Happy New Year, Umbracians! Let's Start our Conversations Friendly

As a principle, I never make new year’s resolutions. They don’t stick and they’re mentally and emotionally defeating. There’s probably research out there that shows why, but honestly, I don’t care. I just know setting myself up for repeated failure is not my cup of tea. 

Instead I make goals and set intentions; I reflect on the last year and think of the person I want to be or become in the upcoming year and make incremental changes to my life that support the journey. This has worked really well for me the last few years and has led to some sustained changes for me in ways that new year’s resolutions never have.

I find intentions to be more personal — something that adds value to yourself, gives you aim and purpose. For example, I intend to be more aware and protective of my mental health this year. Goals are something you can measure and check-off, or as Merriam Webster defines it: the end toward which effort is directed. For example, if my intention is better self-care this year, one of my goals might be to go on a family camping trip this summer because nature and my family affect my mental health positively. Intentions and goals support each other.

As we’re now a month into 2022 and we’re past the initial hype a new year brings (read: I’m going to eat better, exercise more, drink less alcohol, spend less time on social media! All fantastic things, by the way), I thought we could set a community goal and intention together: Update our lexicon to be more inclusive by breaking the “guys” habit when referring to women or mixed-gender groups.

Is “Guys” Really Gender-Neutral?

This is where the controversy begins. In the English language there is a lack of gender-neutral pronouns. The historical exclusion of women in many aspects of society coupled with men being seen as the “default” being has led to “guys” dominating the classification of groups of people, all people.[1] And it’s not just “guys'' either. The default is to use masculine generics — meaning she/her is female only, whereas he and his can be male-specific or used in a generic sense. But is it really gender-neutral?

It is not a huge surprise that many men do believe “guys” is gender-neutral, often citing the dictionary as both proof and validation. So while using “guys” or other masculine generics may be grammatically correct in referring to both sexes, if using “guys” represented men and women equally, there would be no consequences of that. However, professors Michela Menegatti and Monica Rubini state, “Experimental research has clearly demonstrated that masculine generic does not depict women and men as equal human beings and that it makes females invisible in people imagery and memory, thus failing to perform its assigned generic function.” [2]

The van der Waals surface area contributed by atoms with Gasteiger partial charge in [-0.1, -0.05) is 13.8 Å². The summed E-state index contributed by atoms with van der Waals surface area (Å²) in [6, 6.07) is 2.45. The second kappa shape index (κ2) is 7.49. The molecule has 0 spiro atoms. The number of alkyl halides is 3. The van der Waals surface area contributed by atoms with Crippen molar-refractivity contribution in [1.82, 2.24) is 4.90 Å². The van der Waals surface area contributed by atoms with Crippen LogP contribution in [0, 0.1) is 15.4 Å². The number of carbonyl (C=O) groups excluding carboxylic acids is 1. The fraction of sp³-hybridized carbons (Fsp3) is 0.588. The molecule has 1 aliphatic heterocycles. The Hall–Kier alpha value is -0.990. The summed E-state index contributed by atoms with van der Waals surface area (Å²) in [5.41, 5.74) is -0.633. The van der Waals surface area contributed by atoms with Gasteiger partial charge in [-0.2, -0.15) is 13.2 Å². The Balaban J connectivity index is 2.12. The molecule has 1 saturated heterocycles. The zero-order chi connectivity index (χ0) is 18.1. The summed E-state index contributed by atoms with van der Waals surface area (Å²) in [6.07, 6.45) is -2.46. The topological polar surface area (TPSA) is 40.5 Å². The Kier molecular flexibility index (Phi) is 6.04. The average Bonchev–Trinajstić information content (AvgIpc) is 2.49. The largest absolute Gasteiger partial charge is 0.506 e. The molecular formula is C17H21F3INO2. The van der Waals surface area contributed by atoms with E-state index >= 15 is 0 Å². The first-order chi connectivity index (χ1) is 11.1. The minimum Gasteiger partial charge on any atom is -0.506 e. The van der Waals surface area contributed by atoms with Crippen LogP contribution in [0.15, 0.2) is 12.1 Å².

An example of this I’ve seen around the internet in various forms is to think of 10 famous guys. Or 10 congressmen. Or 10 craftsmen. What’s your mental picture? In all the iterations of this I've seen, women are not included in that list. Until women achieve equal status with men, and stereotypical female traits and roles aren't seen as insults to men (ie you hit like a girl), masculine generic words such as "guys" will never truly be gender-neutral.

Using gender-inclusive language results in more balanced mental representations. In an industry such as tech where it is still very heavily male dominated, mental representation and feelings of inclusion and belonging are particularly important. Even if there are women in your life who use the term “guys” themselves and say they are not bothered by it, there are many others who are bothered by it; many who view it as minimizing and a part of a larger structure of exclusion that women do face. 


The great thing about English is there are a lot of alternatives and it doesn’t ultimately cost you anything to make whomever you’re speaking to feel included in the conversation.

  • Umbracians
  • Team
  • Everyone
  • Folks / Folx
  • People
  • Friends
  • You all
  • Y’all
  • All (as in, Hi All!)

Or don’t use any of them. Instead of saying “hey guys, let's go for a coffee,” how about “hey, let’s go for a coffee!”

Change can be awkward; it feels weird, and it can make us defensive to receive a correction from someone. But it isn’t about you. If we are truly a friendly community, we should be doing our part to make sure everyone feels seen, heard, and included. Using “guys” is needlessly harmful and we can and should do better. So that is my challenge to you this year: let’s be intentional about our words and eradicate “guys” from our vocabulary unless you are truly talking to or about a group of men and men only. I hope you’ll join me in the journey.

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Erica Quessenberry

Fellow Skrift co-founder Erica Quessenberry is a  world wanderer, domestic road-tripping camper, and vegan foodie who is happiest when out experiencing all nature has to offer. A 7x Umbraco MVP, she is an independent UX/UI consultant who works with Umbraco devs around the world improving experiences and interfaces and strives at amplifying diverse voices and sharing knowledge through Skrift Magazine. She understands the value of being a part of a community and is keen on helping others get involved and feel welcome and seen.

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